NKURENKURU - Social ills affecting the daily lives of Kavango West communities were laid bare on the table during a recent human rights campaign held in Nkurenkuru.
During a dialogue session held as part of the campaign, a chief social worker from the Ministry of Gender Equality and Child Welfare Kavango West regional office, Brenda Mwiya highlighted some of the social ill cases mostly encountered in the region.
“We encounter teenage pregnancy which is very high, we also encounter early and child marriages, rape of minors, domestic violence, gender-based violence, baby dumping and suicide,” Mwiya mentioned as she responded to the question of the state of Kavango West in terms of human rights and social ills.
She also said stigma among HIV infected adolescents in schools also exist hence the victims default from taking their antiretroviral (ARV) medications consistently, more especially when they are hostel boarders.
“We also encounter some few cases of child trafficking and then child labour,” she added.
Mwiya said with dismay that as much as they do their best working hand-in-hand with the Namibian police’s Gender-Based Violence Investigation Unit (GBVIU) attending to cases, they are faced with a few challenges that almost undermines their capacity such as a lack of a one-stop-centre where they can work together with the police attending to cases fast and witnesses not reporting the evil deeds.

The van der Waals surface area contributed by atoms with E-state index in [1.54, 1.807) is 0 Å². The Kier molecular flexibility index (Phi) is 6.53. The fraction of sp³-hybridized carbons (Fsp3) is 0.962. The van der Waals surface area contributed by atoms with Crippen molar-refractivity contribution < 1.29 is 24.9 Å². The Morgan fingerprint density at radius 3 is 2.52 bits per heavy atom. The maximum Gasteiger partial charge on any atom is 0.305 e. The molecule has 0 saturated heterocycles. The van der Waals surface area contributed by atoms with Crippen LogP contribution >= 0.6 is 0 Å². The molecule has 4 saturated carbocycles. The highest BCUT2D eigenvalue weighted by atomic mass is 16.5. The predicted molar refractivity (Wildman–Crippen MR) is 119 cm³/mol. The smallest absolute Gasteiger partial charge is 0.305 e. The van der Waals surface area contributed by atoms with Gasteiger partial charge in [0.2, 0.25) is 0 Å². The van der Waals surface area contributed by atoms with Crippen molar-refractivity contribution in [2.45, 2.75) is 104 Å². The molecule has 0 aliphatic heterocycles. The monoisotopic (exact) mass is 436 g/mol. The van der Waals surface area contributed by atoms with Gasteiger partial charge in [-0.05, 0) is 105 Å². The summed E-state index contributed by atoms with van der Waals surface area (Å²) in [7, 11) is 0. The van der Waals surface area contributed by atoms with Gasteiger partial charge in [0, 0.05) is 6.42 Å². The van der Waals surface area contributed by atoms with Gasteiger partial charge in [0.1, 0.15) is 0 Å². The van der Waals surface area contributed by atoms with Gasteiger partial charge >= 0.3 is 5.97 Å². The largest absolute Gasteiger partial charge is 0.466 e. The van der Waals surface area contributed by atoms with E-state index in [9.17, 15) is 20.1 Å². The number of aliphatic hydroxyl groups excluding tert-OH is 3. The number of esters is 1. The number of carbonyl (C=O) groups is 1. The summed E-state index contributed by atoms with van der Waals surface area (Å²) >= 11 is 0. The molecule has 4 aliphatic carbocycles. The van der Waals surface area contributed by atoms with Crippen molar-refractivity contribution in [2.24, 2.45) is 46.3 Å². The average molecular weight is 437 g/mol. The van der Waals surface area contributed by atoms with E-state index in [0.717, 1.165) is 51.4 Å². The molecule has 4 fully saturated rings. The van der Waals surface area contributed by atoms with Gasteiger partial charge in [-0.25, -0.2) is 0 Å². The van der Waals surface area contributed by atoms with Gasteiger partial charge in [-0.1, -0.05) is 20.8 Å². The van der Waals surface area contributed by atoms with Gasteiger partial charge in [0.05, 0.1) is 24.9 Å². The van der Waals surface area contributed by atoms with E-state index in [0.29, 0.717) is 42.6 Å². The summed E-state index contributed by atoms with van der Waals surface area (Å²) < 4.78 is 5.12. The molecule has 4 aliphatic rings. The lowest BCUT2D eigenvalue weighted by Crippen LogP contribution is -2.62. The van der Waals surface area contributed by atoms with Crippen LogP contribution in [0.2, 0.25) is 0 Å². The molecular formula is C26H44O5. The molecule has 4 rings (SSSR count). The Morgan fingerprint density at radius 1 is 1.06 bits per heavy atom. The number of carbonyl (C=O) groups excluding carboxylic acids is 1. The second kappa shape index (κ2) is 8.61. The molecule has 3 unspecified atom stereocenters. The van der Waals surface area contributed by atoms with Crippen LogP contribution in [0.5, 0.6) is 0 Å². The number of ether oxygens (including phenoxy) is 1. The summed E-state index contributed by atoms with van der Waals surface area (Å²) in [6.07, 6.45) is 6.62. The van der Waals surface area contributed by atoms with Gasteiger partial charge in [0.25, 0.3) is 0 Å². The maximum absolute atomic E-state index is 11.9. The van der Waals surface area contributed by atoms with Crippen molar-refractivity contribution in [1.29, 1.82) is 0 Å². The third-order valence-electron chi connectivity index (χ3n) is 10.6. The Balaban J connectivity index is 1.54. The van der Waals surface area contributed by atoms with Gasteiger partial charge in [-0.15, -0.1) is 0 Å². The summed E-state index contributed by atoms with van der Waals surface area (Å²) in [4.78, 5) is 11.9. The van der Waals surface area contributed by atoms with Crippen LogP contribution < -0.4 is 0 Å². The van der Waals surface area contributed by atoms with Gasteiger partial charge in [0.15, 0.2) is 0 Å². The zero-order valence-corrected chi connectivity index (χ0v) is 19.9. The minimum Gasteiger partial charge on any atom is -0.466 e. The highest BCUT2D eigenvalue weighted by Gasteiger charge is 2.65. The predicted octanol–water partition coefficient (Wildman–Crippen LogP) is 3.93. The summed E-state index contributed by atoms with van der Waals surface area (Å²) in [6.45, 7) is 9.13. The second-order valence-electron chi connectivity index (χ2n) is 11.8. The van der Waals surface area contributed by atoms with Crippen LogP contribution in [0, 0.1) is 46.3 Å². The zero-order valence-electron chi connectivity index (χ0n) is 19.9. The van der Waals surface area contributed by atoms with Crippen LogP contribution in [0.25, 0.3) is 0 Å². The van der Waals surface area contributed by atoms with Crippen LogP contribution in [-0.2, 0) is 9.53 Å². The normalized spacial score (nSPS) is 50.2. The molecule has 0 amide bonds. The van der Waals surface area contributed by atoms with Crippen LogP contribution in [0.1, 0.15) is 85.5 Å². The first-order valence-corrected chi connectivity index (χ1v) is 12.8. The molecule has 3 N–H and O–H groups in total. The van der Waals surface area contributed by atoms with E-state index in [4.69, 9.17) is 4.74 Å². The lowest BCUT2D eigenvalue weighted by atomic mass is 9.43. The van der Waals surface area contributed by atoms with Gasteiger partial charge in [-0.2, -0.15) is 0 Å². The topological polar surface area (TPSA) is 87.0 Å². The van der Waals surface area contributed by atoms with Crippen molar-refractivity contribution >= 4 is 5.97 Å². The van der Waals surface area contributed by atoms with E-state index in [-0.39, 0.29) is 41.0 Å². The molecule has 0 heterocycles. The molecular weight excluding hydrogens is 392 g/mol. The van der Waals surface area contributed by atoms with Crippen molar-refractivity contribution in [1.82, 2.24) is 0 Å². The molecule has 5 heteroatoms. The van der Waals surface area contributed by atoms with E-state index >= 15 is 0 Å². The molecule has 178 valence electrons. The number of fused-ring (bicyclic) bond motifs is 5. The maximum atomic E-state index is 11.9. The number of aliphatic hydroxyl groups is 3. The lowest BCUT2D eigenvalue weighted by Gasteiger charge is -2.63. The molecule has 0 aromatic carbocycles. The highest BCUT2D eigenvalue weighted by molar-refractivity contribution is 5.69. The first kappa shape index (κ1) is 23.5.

She thus urged parents to be involved especially when dealing with teenage pregnancy cases, saying that at times parents also give their girl children the liberty to feel they had grown up when they reach puberty stage.
Mwiya called for communities to stand up and report cases, construction of a one-stop-centre and government shelters for victims.
One panelist, Vilho Mukuve, a student from the International University of Management’s (IUM) Nkurenkuru campus said students resort to alcohol abuse due to depression that results from financial difficulties.
He further mentioned that a lack of recreational places and social education for the youth in the region is also a contributing factor.
Mpasi Haingura, the Director of General Services at the regional council was in total disagreement with Mukuve’s sentiments.
“The excuse of saying there are no entertainment places, it’s fine, we understand it but does the absence of an entertainment place let you now take a decision that you will regret forever in your life?” Haingura rhetorically questioned.
He added that students should have a purpose of living as it is very important and it is better to stay away from bad activities than to regret later.
The police’s gender-based violence sub-division in the region provided statistics reported to the office for this year.
It shows that rape is at 14 cases, there are 15 cases of common assault, 14 cases of assault with intent to cause grievous bodily harm and 12 cases of assault through threatening.
Meanwhile, statistics obtained from the primary health care supervisor’s office for Nankudu district which has 12 health facilities indicates that a total of 302 pregnancies or antenatal visits of people between the ages of 15 to 19 have been recorded from January to the end of July this year.
*Stefanus Nambara is an Information Officer in the Ministry of Information and Communication Technology (Mict) stationed at Nkurenkuru in Kavango West